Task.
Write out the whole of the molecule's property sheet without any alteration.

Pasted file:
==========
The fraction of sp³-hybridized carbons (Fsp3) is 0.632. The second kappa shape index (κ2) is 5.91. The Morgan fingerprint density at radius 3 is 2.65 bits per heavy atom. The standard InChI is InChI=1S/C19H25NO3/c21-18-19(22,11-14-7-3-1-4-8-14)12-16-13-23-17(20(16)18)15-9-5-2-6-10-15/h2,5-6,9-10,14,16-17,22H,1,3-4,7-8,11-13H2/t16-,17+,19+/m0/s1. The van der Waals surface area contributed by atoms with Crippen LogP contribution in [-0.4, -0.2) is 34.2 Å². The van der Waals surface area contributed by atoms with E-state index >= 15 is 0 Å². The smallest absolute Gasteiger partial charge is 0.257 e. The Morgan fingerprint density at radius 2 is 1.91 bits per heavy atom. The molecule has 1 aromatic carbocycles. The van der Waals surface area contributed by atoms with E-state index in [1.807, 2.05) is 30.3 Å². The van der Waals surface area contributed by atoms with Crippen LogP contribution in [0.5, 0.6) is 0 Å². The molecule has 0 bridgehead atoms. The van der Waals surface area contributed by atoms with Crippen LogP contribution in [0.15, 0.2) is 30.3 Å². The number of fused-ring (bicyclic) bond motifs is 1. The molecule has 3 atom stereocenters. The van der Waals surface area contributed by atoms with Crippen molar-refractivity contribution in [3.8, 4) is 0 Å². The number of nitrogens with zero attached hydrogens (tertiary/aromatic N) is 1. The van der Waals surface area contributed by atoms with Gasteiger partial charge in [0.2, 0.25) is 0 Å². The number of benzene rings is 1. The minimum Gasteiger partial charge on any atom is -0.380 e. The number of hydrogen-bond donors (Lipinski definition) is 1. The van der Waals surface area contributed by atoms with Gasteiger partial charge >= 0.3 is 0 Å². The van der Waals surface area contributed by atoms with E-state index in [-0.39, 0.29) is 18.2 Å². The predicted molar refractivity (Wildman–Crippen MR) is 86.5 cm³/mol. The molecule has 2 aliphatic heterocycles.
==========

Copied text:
The fraction of sp³-hybridized carbons (Fsp3) is 0.632. The second kappa shape index (κ2) is 5.91. The Morgan fingerprint density at radius 3 is 2.65 bits per heavy atom. The standard InChI is InChI=1S/C19H25NO3/c21-18-19(22,11-14-7-3-1-4-8-14)12-16-13-23-17(20(16)18)15-9-5-2-6-10-15/h2,5-6,9-10,14,16-17,22H,1,3-4,7-8,11-13H2/t16-,17+,19+/m0/s1. The van der Waals surface area contributed by atoms with Crippen LogP contribution in [-0.4, -0.2) is 34.2 Å². The van der Waals surface area contributed by atoms with E-state index >= 15 is 0 Å². The smallest absolute Gasteiger partial charge is 0.257 e. The Morgan fingerprint density at radius 2 is 1.91 bits per heavy atom. The molecule has 1 aromatic carbocycles. The van der Waals surface area contributed by atoms with E-state index in [1.807, 2.05) is 30.3 Å². The van der Waals surface area contributed by atoms with Crippen LogP contribution in [0.5, 0.6) is 0 Å². The molecule has 0 bridgehead atoms. The van der Waals surface area contributed by atoms with Crippen LogP contribution in [0.15, 0.2) is 30.3 Å². The number of fused-ring (bicyclic) bond motifs is 1. The molecule has 3 atom stereocenters. The van der Waals surface area contributed by atoms with Crippen molar-refractivity contribution in [3.8, 4) is 0 Å². The number of nitrogens with zero attached hydrogens (tertiary/aromatic N) is 1. The van der Waals surface area contributed by atoms with Gasteiger partial charge in [0.2, 0.25) is 0 Å². The number of benzene rings is 1. The minimum Gasteiger partial charge on any atom is -0.380 e. The number of hydrogen-bond donors (Lipinski definition) is 1. The van der Waals surface area contributed by atoms with Gasteiger partial charge >= 0.3 is 0 Å². The van der Waals surface area contributed by atoms with E-state index in [-0.39, 0.29) is 18.2 Å². The predicted molar refractivity (Wildman–Crippen MR) is 86.5 cm³/mol. The molecule has 2 aliphatic heterocycles.